'Ash vs. Evil Dead' Recap: Cabin Fever

Our hero returns to where it all began in a shockingly brutal episode

Bruce Campbell, returning to that cabin in the woods, in 'Ash vs. Evil Dead.'

As a general rule, Ash vs. Evil Dead has its tongue buried so far in its cheek it pokes through the side of its own face. True to its splatstick roots, the series cranks up the blood and guts to a more-funny-than-scary degree, and uses its talented troupe of comedic actors to crack wiseass jokes about the carnage. It's not that it's making light of violence, let alone celebrating or valorizing it — its attitude is that in the face of evil, death, and the combination thereof, you just have to laugh.

Which makes tonight's episode — "Ashes to Ashes" — such a shock. From the title on down, it seemed like little more than an excuse to introduce the series' goofiest antagonist yet: a clone of Ash J. Williams, grown from the stump of his own severed hand. A Bruce Campbell vs. Bruce Campbell fight scene? Groovy, right? But when the evil Ash killed Amanda Fisher — the dogged, surprisingly flirtatious detective who went from nemesis to love interest in the blink of an eye — it was a development that the show's shits 'n' giggles tone made impossible to see coming, and emotionally difficult to withstand.

It's not that the brutality is wholly without precedent. AvED has always had a rewarding mean streak mixed in with the one-liners and gross-outs, starting way back in the pilot when Fisher's partner was nastily dispatched. The Deadites' use of Kelly's parents to come after Ash and friends is another example. (Remember that fly buzzing around Mimi Rogers' reanimated corpse?) The main difference here is that our heroine appeared to be protected by "plot armor" no meat cleaver or deer antler could penetrate. A skeptic turned believer, an enemy turned ally, a professional ass-kicker in a crew of amateurs — even without the Sam-and-Diane-style relationship, everything about her character made her indispensable. When she succumbed to the blade in her neck and the bones through her gut, our understanding of how stories like this are "supposed" to work went with her.

It wasn't the only vicious surprise the episode had cooked up, though: Before he lost his current girlfriend to the Deadites, Ash spent quite a bit of time communing with his last one. Since the installment was set in the same cabin where Evil Dead 2 took place, a certain amount of nostalgia was to be expected; seeing the cellar door, the taxidermy, and the tool shed from the movie was the horror-nerd equivalent of Han and Chewie showing up in The Force Awakens.

But a full-fledged cameo from Linda, the woman Williams loved and lost way back when? Hardcore, baby. Doubly so because she reappears only as the severed head he trapped in a vice and split open with a chainsaw back in the day. Triply show because she mercilessly taunts him with grotesque sexuality ("I give good head!") and soul-crushing nihilism ("[Amanda]'s gonna die here. We all die! Everyone you've ever loved!). Quadruply so because her lovely noggin soon begins gushing blood through the crack cut by her beau's Black & Decker, until he splatters the whole unholy thing like a grapefruit. It's a brilliant sequence: Don't you figure that's how demons really would behave if they showed up in your cabin in the woods to fuck with you?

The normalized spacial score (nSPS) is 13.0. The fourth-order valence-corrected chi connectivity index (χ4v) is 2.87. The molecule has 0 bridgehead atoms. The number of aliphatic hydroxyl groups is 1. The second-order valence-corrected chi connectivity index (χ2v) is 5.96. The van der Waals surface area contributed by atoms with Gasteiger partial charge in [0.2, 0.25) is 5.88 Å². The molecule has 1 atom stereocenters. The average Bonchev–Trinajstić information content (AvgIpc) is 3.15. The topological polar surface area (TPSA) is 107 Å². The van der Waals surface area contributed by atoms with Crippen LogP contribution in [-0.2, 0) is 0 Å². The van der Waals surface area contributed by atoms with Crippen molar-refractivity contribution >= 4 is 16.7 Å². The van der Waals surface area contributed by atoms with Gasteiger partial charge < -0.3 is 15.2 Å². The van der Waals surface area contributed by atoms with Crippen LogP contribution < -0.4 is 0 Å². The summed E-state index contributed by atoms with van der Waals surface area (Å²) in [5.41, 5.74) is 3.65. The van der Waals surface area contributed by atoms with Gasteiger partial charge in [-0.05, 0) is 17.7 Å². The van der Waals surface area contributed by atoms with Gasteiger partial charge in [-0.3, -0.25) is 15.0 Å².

Given the horrors that preceded it, it's kinda shocking the Main Man vs. Main Man main event works as well as it did. After all, we'd just seen the evil Ash bash Amanda's head with a refrigerator door, embed a meat cleaver in her throat ("Now that's what I call cleavage!"), and laugh as she was impaled on those deer antlers ("If it's any consolation, that's exactly how your partner felt when he was dying"). Meanwhile, Linda spent her last moments before being smashed to smithereens gloating about the Deadites' claiming of yet another one of Williams's loved ones: "You're gonna be alone forever! We'll make sure of that!" It took not one but two Bruce Campbells — that's a metric fuckton of raw macho charisma, folks — to shake off all that awfulness and make the fight scene a blast anyway. The escalating exchange of weak spots that the dueling duo shouts out as they assault each other probably sums up the vibe the best: "Trick knee!" "Bum shoulder!" "Soft balls!" Yes, the grimmest episode to date also includes a good old-fashioned shot to the family jewels.

Actually, it contains a whole lot more than that. The show's now at a point of confidence where it can casually toss out images and plot beats that linger long after their screen time is up. Think of Ash's hand skittering along behind a hole in the wall, suddenly sprouting a eyeball in its wrist as maggots writhe through its flesh. Think of the trio of attractive, almost certainly ill-fated Australian hikers that Kelly and Pablo run into out in the woods, and how the eye candy on display is destined to go spectacularly rotten any episode now. Think of how well Bruce Campbell conveys Ash's real fear and concern about returning to the cabin and dragging his friends along with him just by softening the look in his usual over-the-top tough-guy eyes, a trick that shows how capable an actor he really is. With the end of the season just a couple episodes away, one thing is clear: For a show about evil, this thing is damned good.

Previously: The Right to Tear Arms